We publish original research papers, research summaries, analysis, editorials/op-eds, and case studies with a specific focus on the links between urban design and mental health. We are particularly interested in research with clear practical applications, and interesting ideas and case studies.
All types of submission
- We value clear, succinct writing that avoids specialist jargon and is accessible to people who work in a wide range of disciplines.
- Please submit a MS Word file.
- Please include a front page including:
- proposed title
- full names and affiliations of all authors
- corresponding email address
- Twitter details for authors to facilitate discussion of your paper on social media
- All submissions should be fully referenced as appropriate with bracketed numbers throughout the text with references in APA format.
- Please include at least one relevant photograph, illustration, or other graphic (with description and any attributions).
- If ethics approval is relevant, details should be included.
- Please declare any funding and conflicts of interest.
- Please avoid specialist jargon to ensure that the papers are accessible to all.
- Currently this journal is published in English only, though we want to publish papers from a wide range of countries; if English is not your first language, please submit as best you can and we will help with editing.
- Up to 4,000 words (excluding references), with a specific focus on the links between urban design and mental health.
- Please include the following sections:
- Abstract (200 words)
- Summary of practical implications for those working in urban design and mental health (under 80 words)
City case studies - conduct an assessment of a selected city's approach to urban design for mental health
- 2,500 - 6,000 words
- Select a city and use our research protocol to summarise the rationale, principles and prioritisation of urban design for mental health in your city of choice. Identify particular approaches your city takes, and extract opportunities for your city, plus any lessons for other cities.
- To proceed, view City Case Study Methods and Protocol.
Research summaries and Reviews
- Up to 4,000 words (excluding references) with a specific aspect of the links between urban design and mental health.
- No specific format required, but please include a short Summary of Practical Implications for those working in urban design/mental health.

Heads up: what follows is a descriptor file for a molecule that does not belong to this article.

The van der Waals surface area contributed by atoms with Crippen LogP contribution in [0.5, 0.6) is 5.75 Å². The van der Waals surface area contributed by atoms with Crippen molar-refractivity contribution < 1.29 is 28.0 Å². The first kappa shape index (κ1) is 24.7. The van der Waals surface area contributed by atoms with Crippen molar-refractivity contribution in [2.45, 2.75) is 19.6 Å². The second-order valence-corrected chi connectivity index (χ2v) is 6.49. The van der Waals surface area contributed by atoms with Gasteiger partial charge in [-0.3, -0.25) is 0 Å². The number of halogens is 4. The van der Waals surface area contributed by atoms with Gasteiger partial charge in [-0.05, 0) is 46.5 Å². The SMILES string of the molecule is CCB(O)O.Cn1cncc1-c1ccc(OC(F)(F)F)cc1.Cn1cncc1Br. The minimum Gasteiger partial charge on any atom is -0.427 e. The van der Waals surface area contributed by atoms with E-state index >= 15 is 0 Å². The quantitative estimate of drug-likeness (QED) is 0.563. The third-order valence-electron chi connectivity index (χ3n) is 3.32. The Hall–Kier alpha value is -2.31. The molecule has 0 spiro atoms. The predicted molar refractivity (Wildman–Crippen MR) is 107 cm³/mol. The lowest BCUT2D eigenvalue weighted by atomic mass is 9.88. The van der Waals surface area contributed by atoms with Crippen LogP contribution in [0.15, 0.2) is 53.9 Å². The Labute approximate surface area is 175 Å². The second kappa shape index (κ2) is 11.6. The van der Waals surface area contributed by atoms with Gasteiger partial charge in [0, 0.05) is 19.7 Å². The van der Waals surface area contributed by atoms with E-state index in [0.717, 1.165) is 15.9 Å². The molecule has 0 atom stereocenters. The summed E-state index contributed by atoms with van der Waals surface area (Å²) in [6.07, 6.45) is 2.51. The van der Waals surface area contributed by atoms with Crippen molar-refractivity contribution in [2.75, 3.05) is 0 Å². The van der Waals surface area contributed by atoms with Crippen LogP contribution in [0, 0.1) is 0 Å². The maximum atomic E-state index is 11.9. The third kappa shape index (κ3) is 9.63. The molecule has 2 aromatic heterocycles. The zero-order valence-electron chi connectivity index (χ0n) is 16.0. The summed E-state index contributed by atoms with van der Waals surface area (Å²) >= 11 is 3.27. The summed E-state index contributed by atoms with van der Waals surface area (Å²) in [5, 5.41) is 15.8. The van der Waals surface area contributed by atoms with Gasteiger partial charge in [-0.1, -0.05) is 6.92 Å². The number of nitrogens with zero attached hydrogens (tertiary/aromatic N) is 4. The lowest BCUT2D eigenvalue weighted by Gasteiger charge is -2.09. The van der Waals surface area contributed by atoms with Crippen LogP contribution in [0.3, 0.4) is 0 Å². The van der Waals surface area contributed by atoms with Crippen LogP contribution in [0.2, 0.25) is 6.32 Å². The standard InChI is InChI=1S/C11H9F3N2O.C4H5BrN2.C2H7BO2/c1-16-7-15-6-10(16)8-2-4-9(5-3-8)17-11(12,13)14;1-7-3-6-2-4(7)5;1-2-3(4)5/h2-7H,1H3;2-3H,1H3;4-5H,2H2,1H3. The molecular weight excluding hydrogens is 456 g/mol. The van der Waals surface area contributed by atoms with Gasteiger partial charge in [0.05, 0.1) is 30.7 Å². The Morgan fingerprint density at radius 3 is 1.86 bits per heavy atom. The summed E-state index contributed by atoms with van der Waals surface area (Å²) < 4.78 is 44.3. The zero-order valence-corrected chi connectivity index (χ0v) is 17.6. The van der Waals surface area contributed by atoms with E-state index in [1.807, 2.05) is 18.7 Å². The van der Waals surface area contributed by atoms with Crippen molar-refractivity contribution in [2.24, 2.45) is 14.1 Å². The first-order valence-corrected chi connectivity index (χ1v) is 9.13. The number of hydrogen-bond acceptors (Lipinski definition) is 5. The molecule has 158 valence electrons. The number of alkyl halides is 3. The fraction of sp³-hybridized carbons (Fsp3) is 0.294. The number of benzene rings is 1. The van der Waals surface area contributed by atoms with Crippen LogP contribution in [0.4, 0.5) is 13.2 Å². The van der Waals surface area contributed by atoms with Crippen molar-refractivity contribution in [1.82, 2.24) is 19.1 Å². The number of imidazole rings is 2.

Analysis and Op-eds
- 1,200-2,000 words.
- Please write in essay style, focusing on a specific topic pertaining to an aspect of urban design and mental health.
Project case studies - urban projects designed with an intention of promoting mental health
- Up to 1,200 words.
- Please use whatever format works best for the project you are describing. Please focus on the relevance of the project for mental health, including the ideas behind the project and any feedback.
- Please include photographs with appropriate attributions.
As an attempt to critically unfold and reconcile the mingled public/intimate frameworks in architecture we propose the intimate-extimacy relationship to turn the breach into a bridge, since they are not reducible to a dialectical... more
As an attempt to critically unfold and reconcile the mingled public/intimate frameworks in architecture we propose the intimate-extimacy relationship to turn the breach into a bridge, since they are not reducible to a dialectical synthesis, and do not act as opposites but work as a continuous differing from the conventional public/private antagonism.
Slavoj Žižek describes Psycho, Alfred Hitchcock’s masterpiece as an opportunity for bridging the parallax gap through “the staging of an architectural antagonism”: is Norman not split between the two houses, the modern horizontal motel and the vertical Gothic mother’s house, forever running between the two, never finding a proper place of his own?” (Žižek, 2009). We offer a dramatic traversing of the public/intimate gap, as a critical short-circuiting between the two apparently distant aspects, the internal closeness, intimate convolutions of the disciplinary object with the open common good of the social, public ingenuousness.
Extimacy, the term coined by Jacques Lacan extimité from the term intimité which is a superlative of the Latin positive adjective intra or within, its comparative interior or deeper than, and superlative intimus or deeper of all, innermost. In the same manner extimacy is not the contrary of intimacy and it problematizes the apparent oppositions between inner and outer, between container and content. As Jacques-Alain Miller proposes, “it is necessary in order to escape the common ravings about a psychism supposedly located in a bipartition between interior and exterior. (…) The exterior is present in the interior. The most interior—this is how the dictionary defines “intimate” (l’intime)—has, in the analytic experience, a quality of exteriority” (Miller, 2008).
At the inner-outer surpassed deadlock, internal and external architectural worlds have no more consequential meaning for its micro-territorial extimacy, revealing a namely public intimacy. By losing contrast they become reversible: the extime refers now to the innermost, the intimate, which is found on the outside—as the culture determining the subject, referring to a topology that vacillates between interior and exterior.
Architectural extimacy, being very intimate and familiar becomes radically strange. Here being intimate turns into the most distant and un-localized… the familiarly unknown. For Lacan, the inner-center of the subject is out, it is ex-centric. The Other as "something strange to me, although it is in my heart" (Lacan, 1959-1960) becomes a programmatic architectural engine, revealing and undertaking the shock of the overwhelming Real—the primordial object, as the mysterious something of the ordinary object where the sublime dimension shines through it.